If you want to include non intersex XY athletes in elite female sports based on possible inherent biological disadvantage, science has a lot of work to do before it becomes useful in doing so.



  13. 9 minutes ago, swansont said:

    Gender identity refers to a person’s internal sense of being male, female or something else


    I don’t see “chooses” in that definition. That’s something that you have added.


    Obviously the way you understand choice differs from mine. Why do you choose to be right- or left-handed?



    What would be the scientific test for that? How should the rules be enforced, if not simply accepting an individual's claim?


    What was Bruce Jenner's gender identity back in 1976? Unknown?

    It seems most of the definitions I google  are trying more to justify rather than describe the working use of the term.

    With the definition you choose (seem motivated) to use, no one can prove their gender identity.


  14. 1 hour ago, swansont said:

    Is this based on your comprehensive knowledge of studies? Is this another opinion?

    And “caused by the choice”? Who is claiming that this “choice” is causing anything?

    There are biological differences between cis men and transgender women, so there could very well be differences that affect athletic performance.

    Differences in brain structure


    Differences in estrogen receptors 


    Something biological? Yes. see above.

    Estrogen? See above.


    see also


    I think you misunderstand what gender currently means.

    It means how an individual chooses to identify. There is no other test.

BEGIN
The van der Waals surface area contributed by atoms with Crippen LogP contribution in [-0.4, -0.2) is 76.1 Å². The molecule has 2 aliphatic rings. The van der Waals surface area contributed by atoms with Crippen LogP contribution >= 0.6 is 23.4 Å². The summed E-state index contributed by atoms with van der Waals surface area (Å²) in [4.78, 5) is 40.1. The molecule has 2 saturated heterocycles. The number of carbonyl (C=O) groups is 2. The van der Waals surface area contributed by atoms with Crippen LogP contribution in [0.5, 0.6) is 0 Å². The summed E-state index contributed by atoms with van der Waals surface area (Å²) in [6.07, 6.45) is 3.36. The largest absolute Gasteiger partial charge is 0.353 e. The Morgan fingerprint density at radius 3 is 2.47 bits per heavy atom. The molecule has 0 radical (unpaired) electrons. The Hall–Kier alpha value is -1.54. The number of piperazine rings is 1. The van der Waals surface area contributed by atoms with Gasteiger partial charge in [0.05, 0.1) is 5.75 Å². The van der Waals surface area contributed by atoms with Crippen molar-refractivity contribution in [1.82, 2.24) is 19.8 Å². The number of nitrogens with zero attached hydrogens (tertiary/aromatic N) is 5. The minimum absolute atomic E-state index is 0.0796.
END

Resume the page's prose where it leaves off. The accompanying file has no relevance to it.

You can argue whether anyone has a choice or free will, or not, but that can't be proven. We have decided to accept an individuals choice, as we understand choice.

    So you can take two identical twins, with essentially the same genes and hormone numbers and one can identify female and the other male and that is accepted as their respective genders.

    If you believe you can go further than that and find a physical something that might motivate the choice, that doesn't change the above and with respect to sports you still need to connect it to athletic potential for it to be meaningful to those that must make and put in practise rules for elite competition.


    Elite female sports has developed because of a clear and significant gap in the top performances of XY and XX athletes...not because of any clear or significant gap in choice of gender, or motivation for that choice.

    Bruce Jenner was at one time considered by many the best XY athlete in the World and clearly enjoyed XY advantage, however difficult to say exactly why. Caitlyn Jenner is now perhaps the best known transgender on the planet. Whether there was something innate driving her decision, or not, it seems unlikely to have given her as Bruce Jenner any substantial disadvantage...though who knows...it's pretty much impossible to ascertain just as it is even more impossible to prejudge athletic potential sufficiently for the purpose of elite sports any time soon.

    For what it's worth, I tend to agree with much of Caitlyn Jenner's position on this topic.

  15. 1 minute ago, swansont said:

    It’s a mistake to frame this as a choice.

    Several times I’ve asked why someone has chosen to be right- or left-handed. Nobody has deigned to respond.

    You are suggesting there is something inherent driving the gender identification motivation? 

    Do you have a reason to believe there is a connection between that and sports potential?



  16. 31 minutes ago, dimreepr said:

    It's not an athletic choice, it's a human one. 

    It's like asking what colour do you want in a game of risk or what avatar in monopoly?


    Right. The risk players know their choice of colour will have no effect on the game. No need to complain about a current lack of evidence.

  17. 15 minutes ago, swansont said:

    That’s the wrong approach, though, if you investigate the distinctions between cis men and cis women. The investigation should be the distinctions between trans women and cis women.

    That’s what one should investigate.

    There is no known difference in athletic potential, or reason to believe there is, caused by any XY athlete's choice to change gender.


  18. 10 minutes ago, zapatos said: